Review by Sean Boelman
Troop Zero, directed by filmmaker duo Bert & Bertie, is arguably the cutest movie to come out in quite a while. Even though the story may not break any narrative ground, the lighthearted and crowd-pleasing nature of the film is sure to be absolutely infectious and make viewers long for the good ol’ days.
The movie tells the story of a young girl in late 1970’s Georgia that dreams of going to space, hoping to earn a spot on NASA’s Golden Record by forming a ragtag group of scouts to participate in a talent competition. Although the film is a relatively standard underdog story on paper, writer Lucy Alibar brings so much heart to the script that one can’t help but fall in love with the movie.
In terms of underdog stories, the film covers all the familiar thematic bases. The core message of the movie is to never give up even when defeat seems unavoidable, and while there are plenty of films that say the same thing, Troop Zero is honest and heartfelt with the way it handles this moral. Younger viewers who watch the movie will almost certainly find themselves inspired by the infectious optimism of the characters.
The film’s breakneck pacing also helps keep the movie consistently entertaining. The film moves along really quickly, as the characters find themselves in all sorts of crazy hijinks, but this structure is very reminiscent of some of the best family movies of the 70’s and 80’s, an era for which Alibar and Bert & Bertie obviously have so much respect.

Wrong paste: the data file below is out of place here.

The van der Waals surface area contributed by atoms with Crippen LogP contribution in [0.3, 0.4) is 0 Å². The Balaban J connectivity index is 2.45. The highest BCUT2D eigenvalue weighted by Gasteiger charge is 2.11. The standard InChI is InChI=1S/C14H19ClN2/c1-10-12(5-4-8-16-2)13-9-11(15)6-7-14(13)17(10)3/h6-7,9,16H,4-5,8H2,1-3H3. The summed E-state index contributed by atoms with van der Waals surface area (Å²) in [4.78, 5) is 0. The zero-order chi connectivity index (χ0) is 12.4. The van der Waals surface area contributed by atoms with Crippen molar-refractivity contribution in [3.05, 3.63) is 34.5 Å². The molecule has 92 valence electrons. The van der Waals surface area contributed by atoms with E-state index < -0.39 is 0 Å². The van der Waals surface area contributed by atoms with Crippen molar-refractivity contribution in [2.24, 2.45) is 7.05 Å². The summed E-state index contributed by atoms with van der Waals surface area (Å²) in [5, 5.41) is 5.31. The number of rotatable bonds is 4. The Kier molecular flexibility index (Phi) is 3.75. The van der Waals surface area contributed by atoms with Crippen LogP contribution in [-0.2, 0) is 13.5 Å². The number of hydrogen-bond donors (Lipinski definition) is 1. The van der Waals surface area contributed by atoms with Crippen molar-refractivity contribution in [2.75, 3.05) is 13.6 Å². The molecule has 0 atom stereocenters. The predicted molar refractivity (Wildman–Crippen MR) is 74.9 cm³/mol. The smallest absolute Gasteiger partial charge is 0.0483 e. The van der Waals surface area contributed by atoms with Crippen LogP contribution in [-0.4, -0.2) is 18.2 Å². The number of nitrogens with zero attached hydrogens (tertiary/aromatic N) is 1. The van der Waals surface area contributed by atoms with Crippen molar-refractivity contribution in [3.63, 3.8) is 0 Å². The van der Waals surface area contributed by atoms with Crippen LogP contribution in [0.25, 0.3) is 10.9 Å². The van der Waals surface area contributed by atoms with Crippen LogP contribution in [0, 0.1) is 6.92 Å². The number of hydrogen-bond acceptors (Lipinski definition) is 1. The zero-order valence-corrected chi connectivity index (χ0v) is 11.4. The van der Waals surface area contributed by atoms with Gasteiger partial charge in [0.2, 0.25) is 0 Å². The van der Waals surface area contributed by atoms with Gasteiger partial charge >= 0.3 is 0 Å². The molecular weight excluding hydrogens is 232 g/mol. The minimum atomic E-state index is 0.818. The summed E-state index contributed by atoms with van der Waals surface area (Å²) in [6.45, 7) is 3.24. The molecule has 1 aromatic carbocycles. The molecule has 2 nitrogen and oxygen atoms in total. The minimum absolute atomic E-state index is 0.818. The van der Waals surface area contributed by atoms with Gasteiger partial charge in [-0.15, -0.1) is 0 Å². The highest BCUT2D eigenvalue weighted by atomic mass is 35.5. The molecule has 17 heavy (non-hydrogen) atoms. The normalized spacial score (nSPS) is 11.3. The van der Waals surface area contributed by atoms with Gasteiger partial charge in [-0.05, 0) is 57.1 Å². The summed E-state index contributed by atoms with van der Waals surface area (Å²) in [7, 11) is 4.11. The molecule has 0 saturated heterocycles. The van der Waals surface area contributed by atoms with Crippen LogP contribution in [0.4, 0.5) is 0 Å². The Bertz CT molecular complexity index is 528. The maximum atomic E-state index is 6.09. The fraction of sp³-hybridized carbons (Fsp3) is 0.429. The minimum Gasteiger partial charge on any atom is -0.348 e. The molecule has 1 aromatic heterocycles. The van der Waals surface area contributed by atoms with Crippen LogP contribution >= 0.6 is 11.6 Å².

However, perhaps the most effective thing about this movie is its character development. In many ways, the characters check all the boxes of the group of misfits that can be expected of a film like this, but the relationship between them is built in such a way that their friendship feels completely real. Admittedly, some of the side characters feel less rounded than others, but the dynamic of the group as a whole is great.
The ensemble of the movie is absolutely amazing, headed by two Oscar-winning actresses battling it out as rival scout leaders. Viola Davis and Allison Janney are both cast against type in the film, and they do an excellent job of bouncing off of each others’ sensibilities. The real star of the show, though, is the enormously talented Mckenna Grace who finally gets another chance to shine in this movie with a subtle and nuanced turn.
On a technical level, the film is quite strong, as Bert & Bertie bring a very quirky and indie style to a movie that otherwise feels more mainstream and accessible. The film does an excellent job of making the audience feel like they are in a 1970’s Georgia, from detailed production design to a phenomenal soundtrack that influences the movie in many memorable ways.
Even though Troop Zero may not be the most original underdog story, it is thoroughly enjoyable and features some of the most heartwarming moments to grace the screen in quite a while. Thanks to a committed cast and a charming script, this is a crowd-pleaser not to miss.
Troop Zero hits select theaters and Amazon Prime on January 17.
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